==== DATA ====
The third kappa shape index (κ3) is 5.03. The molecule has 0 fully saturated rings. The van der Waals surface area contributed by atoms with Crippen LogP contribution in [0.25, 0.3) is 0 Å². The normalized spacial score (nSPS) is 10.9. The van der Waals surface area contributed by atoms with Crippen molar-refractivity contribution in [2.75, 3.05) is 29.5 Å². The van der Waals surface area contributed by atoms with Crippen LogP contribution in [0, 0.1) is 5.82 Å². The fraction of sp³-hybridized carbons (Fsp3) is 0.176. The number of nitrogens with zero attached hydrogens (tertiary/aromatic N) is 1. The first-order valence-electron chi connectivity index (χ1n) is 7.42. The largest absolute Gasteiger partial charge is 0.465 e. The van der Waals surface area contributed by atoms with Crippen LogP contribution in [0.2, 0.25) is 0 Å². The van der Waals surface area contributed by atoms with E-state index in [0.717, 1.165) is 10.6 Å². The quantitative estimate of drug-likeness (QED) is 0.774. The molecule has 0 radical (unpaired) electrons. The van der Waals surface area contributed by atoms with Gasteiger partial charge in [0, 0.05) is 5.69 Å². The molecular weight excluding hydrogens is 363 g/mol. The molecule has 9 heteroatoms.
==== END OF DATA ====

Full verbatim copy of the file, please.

The third kappa shape index (κ3) is 5.03. The molecule has 0 fully saturated rings. The van der Waals surface area contributed by atoms with Crippen LogP contribution in [0.25, 0.3) is 0 Å². The normalized spacial score (nSPS) is 10.9. The van der Waals surface area contributed by atoms with Crippen molar-refractivity contribution in [2.75, 3.05) is 29.5 Å². The van der Waals surface area contributed by atoms with Crippen LogP contribution in [0, 0.1) is 5.82 Å². The fraction of sp³-hybridized carbons (Fsp3) is 0.176. The number of nitrogens with zero attached hydrogens (tertiary/aromatic N) is 1. The first-order valence-electron chi connectivity index (χ1n) is 7.42. The largest absolute Gasteiger partial charge is 0.465 e. The van der Waals surface area contributed by atoms with Crippen LogP contribution in [0.2, 0.25) is 0 Å². The van der Waals surface area contributed by atoms with E-state index in [0.717, 1.165) is 10.6 Å². The quantitative estimate of drug-likeness (QED) is 0.774. The molecule has 0 radical (unpaired) electrons. The van der Waals surface area contributed by atoms with Gasteiger partial charge in [0, 0.05) is 5.69 Å². The molecular weight excluding hydrogens is 363 g/mol. The molecule has 9 heteroatoms.